This Is What Happens When a Submarine Hits An Underwater Mountain
Technology is great, but it's still no match for mother nature.
Here's What You Need to Remember: The bow of the USS San Francisco was shattered, the frontal thirty feet or so were crushed and exposed to the sea. Water was rushing into the sub—it was critical that an emergency blow be initiated in which air is pumped into the submarine's ballast tanks to bring it up to the surface.
In 2005, a U.S. Navy nuclear submarine ran around on a mountain. No, it wasn’t out of the water—it hit an underground mountain, and nearly sank.
USS San Francisco
The USS San Francisco is an American nuclear-powered submarine, one of the large Los Angeles-class submarines first laid down in 1972 and are among the U.S. Navy’s quietest submarines.
At the time of the collision, or grounding in Navy parlance, the USS San Francisco was near Guam on a peacetime training mission en route to Australia. The sub was at a depth of about 525 feet and skipping along at a crisp thirty-ish miles per hour.
The grounding was massive. Sailors in the dining room were tossed up to twenty-five feet across the mess hall. One of the sub’s Petty Officers, Brian Barnes, recalled the incident during an interview with 60 minutes. “I remember just bodies everywhere,” he said. “Broken glass, stepping on plates, your shipmates moaning because they’re in pain, yelling.”
The bow of the USS San Francisco was shattered, the frontal thirty feet or so were crushed and exposed to the sea. Water was rushing into the sub—it was critical that an emergency blow be initiated in which air is pumped into the submarine's ballast tanks to bring it up to the surface.
The San Francisco’s normal complement was 127 souls, 12 officers, and 115 men. 98 suffered injuries during the collision and many of which were unable to man their stations due to their injuries. One sailor, Machinist’s Mate Second Class Joseph Allen Ashely would later die of a head injury.
The sailor who opened the submarine's air valves to fill the ballast tanks—the emergency blow—did so with two broken arms.
Danny Hager, who was monitoring the submarine’s depth gauge, had a harrowing experience after the valves were opened.
“I told them 525 feet 0 acceleration. And I’m waiting, you know, 5 seconds, 10 seconds, I don’t know how long it was, you know, 525 feet, 0 acceleration,” Hager explained to 60 Minutes.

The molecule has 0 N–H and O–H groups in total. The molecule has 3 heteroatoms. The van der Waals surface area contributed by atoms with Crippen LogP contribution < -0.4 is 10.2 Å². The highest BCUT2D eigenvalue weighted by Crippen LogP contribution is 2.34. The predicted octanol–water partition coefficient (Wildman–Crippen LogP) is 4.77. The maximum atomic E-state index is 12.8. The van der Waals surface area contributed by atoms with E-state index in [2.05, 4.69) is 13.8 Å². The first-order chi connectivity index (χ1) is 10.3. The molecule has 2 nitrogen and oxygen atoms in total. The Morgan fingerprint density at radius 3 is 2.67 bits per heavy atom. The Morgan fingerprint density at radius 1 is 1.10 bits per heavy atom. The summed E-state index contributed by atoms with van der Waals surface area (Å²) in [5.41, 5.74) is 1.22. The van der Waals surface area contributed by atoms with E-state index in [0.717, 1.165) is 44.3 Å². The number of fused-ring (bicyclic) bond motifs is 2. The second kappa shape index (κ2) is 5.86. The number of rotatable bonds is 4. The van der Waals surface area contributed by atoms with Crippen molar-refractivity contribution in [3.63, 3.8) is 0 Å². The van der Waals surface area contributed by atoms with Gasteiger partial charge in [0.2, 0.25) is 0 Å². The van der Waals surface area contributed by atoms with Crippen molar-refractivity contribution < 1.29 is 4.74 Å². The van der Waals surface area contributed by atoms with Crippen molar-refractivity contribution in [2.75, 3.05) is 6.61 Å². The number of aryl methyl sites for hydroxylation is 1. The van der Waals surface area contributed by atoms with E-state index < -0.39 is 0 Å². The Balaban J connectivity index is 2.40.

“And it was just absolute silence in control because they’re waiting for me to report that we were accelerating upwards.”
The problem was that the forward ballast tanks had been ruptured in the collision. Air was bleeding out into the ocean. A full 60 seconds passed with no change in depth.
Then, the rear of the submarine began to tilt upwards as the rear ballast tanks gradually filled with air. Hager was relieved. “You could feel the pregnant pause, and the almost the relief when I said 500 feet acceleration upwards.”
Eventually, the USS San Francisco bobbed to the surface, but the journey home was not complete. Luckily the nuclear reactor hadn’t been damaged in the grounding, and the crew limped homeward at a slow ten miles per hour, taking them fifty-two hours to get to Guam.
Unstoppable Force, Immovable Object
Despite its awesome firepower and nuclear propulsion, the USS San Francisco, like all submarines, was dependent on sea charts that map out the seafloor below. In the aftermath of the investigation, the Navy found that the submarine had been using outdated charts that described the area where the grounding happened as “discolored water,” indicating likely seamounts in the area.
The commanding officer, Commander Kevin Mooney was reprimanded. Several sailors were commended for their actions, earning the Navy and Marine Corps Achievement Medal, and the Navy and Marine Corps Commendation Medal. There is a tribute to Ashley at the Navy Memorial in Washington, D.C.
Caleb Larson is a defense writer for the National Interest. He holds a Master of Public Policy and covers U.S. and Russian security, European defense issues, and German politics and culture.
Image: Wikimedia Commons